Now that Covid-19 has now been declared a global pandemic, our preparedness for homeworking is about to be tested.
Organisations where agile working is the norm, will already have adopted systems and equipment to maintain business operations and manage the risks of working “beyond the perimeter”. Others will not.
Although it may be unplanned, now is the time to look at how you enable your distributed staff to collaborate. Doing this now will pay dividends in the future, long after the current threat of Covid-19 has gone away.
Right now, in the midst of Covid-19, GDPR may not feature strongly (or at all) on your list of considerations. But there are 2 big reasons why it should. First, protecting personal data will remain your statutory obligation under GDPR, regardless of whether it is being processed onsite or from your employee’s homes and their personal devices. (Remember, under GDPR, you have a statutory obligation to take appropriate technical and organisational measures to protect personal data.) Second, new data security risks are likely to emerge as attackers exploit the Covid-19 crisis to launch new phishing attacks and identify vulnerabilities in your security measures.
If you are going to be reliant on your staff using their own personal devices to work from, it is critical to deploy Bring-Your-Own-Device (BYOD) measures.
Bring-Your-Own-Device (BYOD) is the use of employee-owned devices to access the employer’s network or content
BYOD comes in many guises. For example, staff accessing their email from their personal smartphone or working from a home PC or personal laptop. However, if you plan to rely on BYOD, it needs to be GDPR-compliant.
The first thing to understand is that BYOD will increase security risks and the likelihood of a data breach occurring. The reason for this is that although your organisation remains the Controller of any personal data being processed, it does not legally own the device upon which it is being processed. You will become reliant on your staff properly securing their device, recognising GDPR risks and how to mitigate those risks.
Here at Stone King, we embraced agile working some time ago so its “business-as-usual” in spite of Covid-19. All of our lawyers and critical support staff regularly work remotely / home-work from secure laptops that access the firm’s network via a secure Virtual Private Network (VPN). This way of working is not only popular with staff, it also provides critical business resilience to the provision of services, allowing us to continue to support our clients in spite of Covid-19.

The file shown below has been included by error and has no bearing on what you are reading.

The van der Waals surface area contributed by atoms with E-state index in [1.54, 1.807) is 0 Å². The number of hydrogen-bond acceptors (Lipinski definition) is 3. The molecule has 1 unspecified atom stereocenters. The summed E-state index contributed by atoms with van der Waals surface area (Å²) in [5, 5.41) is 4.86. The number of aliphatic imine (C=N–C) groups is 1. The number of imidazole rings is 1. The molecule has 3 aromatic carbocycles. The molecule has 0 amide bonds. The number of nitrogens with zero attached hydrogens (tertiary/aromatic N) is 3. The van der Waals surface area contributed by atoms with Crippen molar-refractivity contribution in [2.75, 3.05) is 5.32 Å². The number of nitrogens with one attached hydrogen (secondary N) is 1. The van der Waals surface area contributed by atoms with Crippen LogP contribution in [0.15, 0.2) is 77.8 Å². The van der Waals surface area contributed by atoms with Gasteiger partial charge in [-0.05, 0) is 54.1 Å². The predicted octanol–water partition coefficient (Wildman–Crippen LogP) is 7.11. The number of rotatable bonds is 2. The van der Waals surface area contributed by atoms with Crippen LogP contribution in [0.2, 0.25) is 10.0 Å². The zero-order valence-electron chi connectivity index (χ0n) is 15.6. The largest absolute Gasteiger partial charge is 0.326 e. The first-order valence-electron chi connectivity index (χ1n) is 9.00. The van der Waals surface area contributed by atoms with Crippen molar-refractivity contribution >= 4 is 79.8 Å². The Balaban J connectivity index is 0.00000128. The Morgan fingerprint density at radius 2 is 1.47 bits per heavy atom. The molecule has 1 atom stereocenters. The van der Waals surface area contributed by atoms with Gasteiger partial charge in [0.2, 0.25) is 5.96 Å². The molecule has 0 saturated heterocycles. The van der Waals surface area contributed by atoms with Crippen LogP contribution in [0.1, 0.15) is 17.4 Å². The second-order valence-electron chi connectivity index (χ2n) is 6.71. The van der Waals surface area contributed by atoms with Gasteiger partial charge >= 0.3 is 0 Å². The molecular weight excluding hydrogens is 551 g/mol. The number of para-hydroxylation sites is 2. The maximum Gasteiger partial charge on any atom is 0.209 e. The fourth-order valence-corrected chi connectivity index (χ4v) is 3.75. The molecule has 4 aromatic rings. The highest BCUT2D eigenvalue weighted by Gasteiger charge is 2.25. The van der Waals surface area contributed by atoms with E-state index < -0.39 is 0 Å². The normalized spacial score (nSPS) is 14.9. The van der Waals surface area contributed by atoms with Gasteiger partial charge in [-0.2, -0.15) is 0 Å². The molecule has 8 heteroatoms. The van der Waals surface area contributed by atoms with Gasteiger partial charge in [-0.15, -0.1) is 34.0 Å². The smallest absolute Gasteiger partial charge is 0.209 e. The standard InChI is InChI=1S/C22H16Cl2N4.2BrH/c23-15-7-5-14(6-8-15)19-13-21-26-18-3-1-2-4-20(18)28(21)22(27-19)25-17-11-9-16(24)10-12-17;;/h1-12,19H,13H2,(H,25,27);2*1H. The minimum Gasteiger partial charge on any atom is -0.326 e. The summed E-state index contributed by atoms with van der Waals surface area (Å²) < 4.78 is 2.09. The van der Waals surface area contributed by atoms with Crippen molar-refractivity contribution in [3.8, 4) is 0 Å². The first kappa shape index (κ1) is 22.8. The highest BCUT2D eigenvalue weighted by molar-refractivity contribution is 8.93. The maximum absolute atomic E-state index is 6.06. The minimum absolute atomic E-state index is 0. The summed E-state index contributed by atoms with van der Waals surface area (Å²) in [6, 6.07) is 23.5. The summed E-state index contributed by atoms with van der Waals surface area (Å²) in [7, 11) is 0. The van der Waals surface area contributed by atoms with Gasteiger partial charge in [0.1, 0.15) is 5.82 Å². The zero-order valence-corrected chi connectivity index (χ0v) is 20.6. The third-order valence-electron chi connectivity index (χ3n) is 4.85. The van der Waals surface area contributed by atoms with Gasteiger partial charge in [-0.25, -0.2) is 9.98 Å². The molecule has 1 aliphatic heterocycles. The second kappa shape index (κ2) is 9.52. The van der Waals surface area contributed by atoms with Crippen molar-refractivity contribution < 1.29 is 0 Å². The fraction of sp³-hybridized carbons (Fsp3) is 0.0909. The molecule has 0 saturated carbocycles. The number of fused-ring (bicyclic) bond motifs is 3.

Here are our 10 top tips for adopting BYOD from ground-zero:
- Remind all staff of their obligation to protect personal data when working away from the building.
- Remind all staff that data breaches can cause real and significant harm to individuals and result in enforcement action (including substantial fines), adverse publicity and unwanted scrutiny.
- Any device that is used for work, including personal devices, should be protected with end point security such as up to date Antivirus, malware and Personal Firewalls etc.
- Refresh and re-circulate your BYOD Policy to all staff. If you don’t have a documented BYOD Policy, we can quickly provide you with one that is tailored to your organisation.
- Any device that is used to store or process personal data should be encrypted with a password. (noting that not all passwords double up as encryption.). This includes for example, personal smartphones, personal laptops, USB memory sticks, home PCs and printers.
- Protect personal data from being accessed or seen by others including friends, family and the public. Do not share passwords or access credentials.
- Lock your screen when stepping away from work. Log off at the end of working and ensure that personal data is locked away.
- Work stored on personal devices should be securely backed up. Ensure that it can be retrieved when required in a timely manner.
- Post crisis, ensure that staff securely transfer all personal data back to your system and delete all copies from any personal device and backup.
- Alert staff to be vigilant against emerging new risks such as phishing attacks.
Stone King’s specialist Information Law Group provides novel and responsive solutions to all types of business. It is led by a core of lawyers that have specialist qualifications and long-standing expertise.